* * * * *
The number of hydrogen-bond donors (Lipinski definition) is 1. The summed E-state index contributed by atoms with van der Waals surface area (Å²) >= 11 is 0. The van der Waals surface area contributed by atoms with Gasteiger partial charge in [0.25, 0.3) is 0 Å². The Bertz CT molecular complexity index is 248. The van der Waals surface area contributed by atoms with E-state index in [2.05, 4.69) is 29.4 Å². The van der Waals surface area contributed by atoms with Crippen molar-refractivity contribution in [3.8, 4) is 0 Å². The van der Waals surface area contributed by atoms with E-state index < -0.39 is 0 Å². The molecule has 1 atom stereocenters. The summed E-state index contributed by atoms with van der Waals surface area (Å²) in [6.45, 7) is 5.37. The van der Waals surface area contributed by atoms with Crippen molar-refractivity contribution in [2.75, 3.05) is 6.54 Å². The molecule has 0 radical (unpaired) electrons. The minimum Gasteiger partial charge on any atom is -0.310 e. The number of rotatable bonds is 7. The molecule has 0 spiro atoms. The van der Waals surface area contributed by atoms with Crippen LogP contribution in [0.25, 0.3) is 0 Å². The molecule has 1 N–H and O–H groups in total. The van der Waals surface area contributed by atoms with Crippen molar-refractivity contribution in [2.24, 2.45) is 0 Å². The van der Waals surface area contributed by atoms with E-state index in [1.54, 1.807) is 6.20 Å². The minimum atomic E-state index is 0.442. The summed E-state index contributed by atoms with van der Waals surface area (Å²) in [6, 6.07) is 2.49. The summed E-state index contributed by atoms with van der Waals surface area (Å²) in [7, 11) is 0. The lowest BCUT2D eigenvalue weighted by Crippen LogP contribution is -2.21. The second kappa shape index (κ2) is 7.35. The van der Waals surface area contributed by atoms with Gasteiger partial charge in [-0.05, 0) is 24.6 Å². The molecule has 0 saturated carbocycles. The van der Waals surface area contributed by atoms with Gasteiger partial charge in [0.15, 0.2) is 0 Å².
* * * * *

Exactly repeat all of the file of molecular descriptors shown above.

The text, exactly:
The number of hydrogen-bond donors (Lipinski definition) is 1. The summed E-state index contributed by atoms with van der Waals surface area (Å²) >= 11 is 0. The van der Waals surface area contributed by atoms with Gasteiger partial charge in [0.25, 0.3) is 0 Å². The Bertz CT molecular complexity index is 248. The van der Waals surface area contributed by atoms with E-state index in [2.05, 4.69) is 29.4 Å². The van der Waals surface area contributed by atoms with Crippen molar-refractivity contribution in [3.8, 4) is 0 Å². The van der Waals surface area contributed by atoms with E-state index < -0.39 is 0 Å². The molecule has 1 atom stereocenters. The summed E-state index contributed by atoms with van der Waals surface area (Å²) in [6.45, 7) is 5.37. The van der Waals surface area contributed by atoms with Crippen molar-refractivity contribution in [2.75, 3.05) is 6.54 Å². The molecule has 0 radical (unpaired) electrons. The minimum Gasteiger partial charge on any atom is -0.310 e. The number of rotatable bonds is 7. The molecule has 0 spiro atoms. The van der Waals surface area contributed by atoms with Crippen LogP contribution in [0.25, 0.3) is 0 Å². The molecule has 1 N–H and O–H groups in total. The van der Waals surface area contributed by atoms with Crippen molar-refractivity contribution in [2.24, 2.45) is 0 Å². The van der Waals surface area contributed by atoms with E-state index in [1.54, 1.807) is 6.20 Å². The minimum atomic E-state index is 0.442. The summed E-state index contributed by atoms with van der Waals surface area (Å²) in [6, 6.07) is 2.49. The summed E-state index contributed by atoms with van der Waals surface area (Å²) in [7, 11) is 0. The lowest BCUT2D eigenvalue weighted by Crippen LogP contribution is -2.21. The second kappa shape index (κ2) is 7.35. The van der Waals surface area contributed by atoms with Gasteiger partial charge in [-0.05, 0) is 24.6 Å². The molecule has 0 saturated carbocycles. The van der Waals surface area contributed by atoms with Gasteiger partial charge in [0.15, 0.2) is 0 Å².